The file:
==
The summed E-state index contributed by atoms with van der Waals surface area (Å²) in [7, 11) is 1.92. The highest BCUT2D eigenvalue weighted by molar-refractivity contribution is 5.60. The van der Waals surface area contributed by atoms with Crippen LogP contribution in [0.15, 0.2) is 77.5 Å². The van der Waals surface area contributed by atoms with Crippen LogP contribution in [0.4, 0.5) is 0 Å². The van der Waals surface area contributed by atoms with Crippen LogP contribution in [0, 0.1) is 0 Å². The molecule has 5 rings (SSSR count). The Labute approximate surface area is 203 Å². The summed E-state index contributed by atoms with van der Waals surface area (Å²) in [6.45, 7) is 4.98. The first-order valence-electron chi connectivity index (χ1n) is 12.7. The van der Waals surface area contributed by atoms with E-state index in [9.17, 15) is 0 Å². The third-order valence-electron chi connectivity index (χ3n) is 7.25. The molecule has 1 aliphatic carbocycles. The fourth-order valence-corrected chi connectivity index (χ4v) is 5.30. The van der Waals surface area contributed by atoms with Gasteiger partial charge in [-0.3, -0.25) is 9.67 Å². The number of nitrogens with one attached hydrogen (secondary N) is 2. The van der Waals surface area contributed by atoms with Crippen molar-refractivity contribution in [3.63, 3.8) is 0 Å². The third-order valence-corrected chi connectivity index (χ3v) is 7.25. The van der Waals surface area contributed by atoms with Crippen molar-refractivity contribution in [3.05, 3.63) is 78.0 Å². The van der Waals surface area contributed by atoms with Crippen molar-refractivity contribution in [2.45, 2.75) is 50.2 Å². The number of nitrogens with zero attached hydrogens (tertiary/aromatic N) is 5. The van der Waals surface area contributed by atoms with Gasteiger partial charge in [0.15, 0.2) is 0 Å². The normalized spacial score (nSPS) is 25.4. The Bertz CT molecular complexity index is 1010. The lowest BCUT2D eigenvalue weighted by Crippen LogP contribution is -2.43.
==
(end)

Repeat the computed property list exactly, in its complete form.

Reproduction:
The summed E-state index contributed by atoms with van der Waals surface area (Å²) in [7, 11) is 1.92. The highest BCUT2D eigenvalue weighted by molar-refractivity contribution is 5.60. The van der Waals surface area contributed by atoms with Crippen LogP contribution in [0.15, 0.2) is 77.5 Å². The van der Waals surface area contributed by atoms with Crippen LogP contribution in [0.4, 0.5) is 0 Å². The van der Waals surface area contributed by atoms with Crippen LogP contribution in [0, 0.1) is 0 Å². The molecule has 5 rings (SSSR count). The Labute approximate surface area is 203 Å². The summed E-state index contributed by atoms with van der Waals surface area (Å²) in [6.45, 7) is 4.98. The first-order valence-electron chi connectivity index (χ1n) is 12.7. The van der Waals surface area contributed by atoms with E-state index in [9.17, 15) is 0 Å². The third-order valence-electron chi connectivity index (χ3n) is 7.25. The molecule has 1 aliphatic carbocycles. The fourth-order valence-corrected chi connectivity index (χ4v) is 5.30. The van der Waals surface area contributed by atoms with Gasteiger partial charge in [-0.3, -0.25) is 9.67 Å². The number of nitrogens with one attached hydrogen (secondary N) is 2. The van der Waals surface area contributed by atoms with Crippen molar-refractivity contribution in [3.63, 3.8) is 0 Å². The third-order valence-corrected chi connectivity index (χ3v) is 7.25. The van der Waals surface area contributed by atoms with Crippen molar-refractivity contribution in [3.05, 3.63) is 78.0 Å². The van der Waals surface area contributed by atoms with Crippen molar-refractivity contribution in [2.45, 2.75) is 50.2 Å². The number of nitrogens with zero attached hydrogens (tertiary/aromatic N) is 5. The van der Waals surface area contributed by atoms with Gasteiger partial charge in [0.15, 0.2) is 0 Å². The normalized spacial score (nSPS) is 25.4. The Bertz CT molecular complexity index is 1010. The lowest BCUT2D eigenvalue weighted by Crippen LogP contribution is -2.43.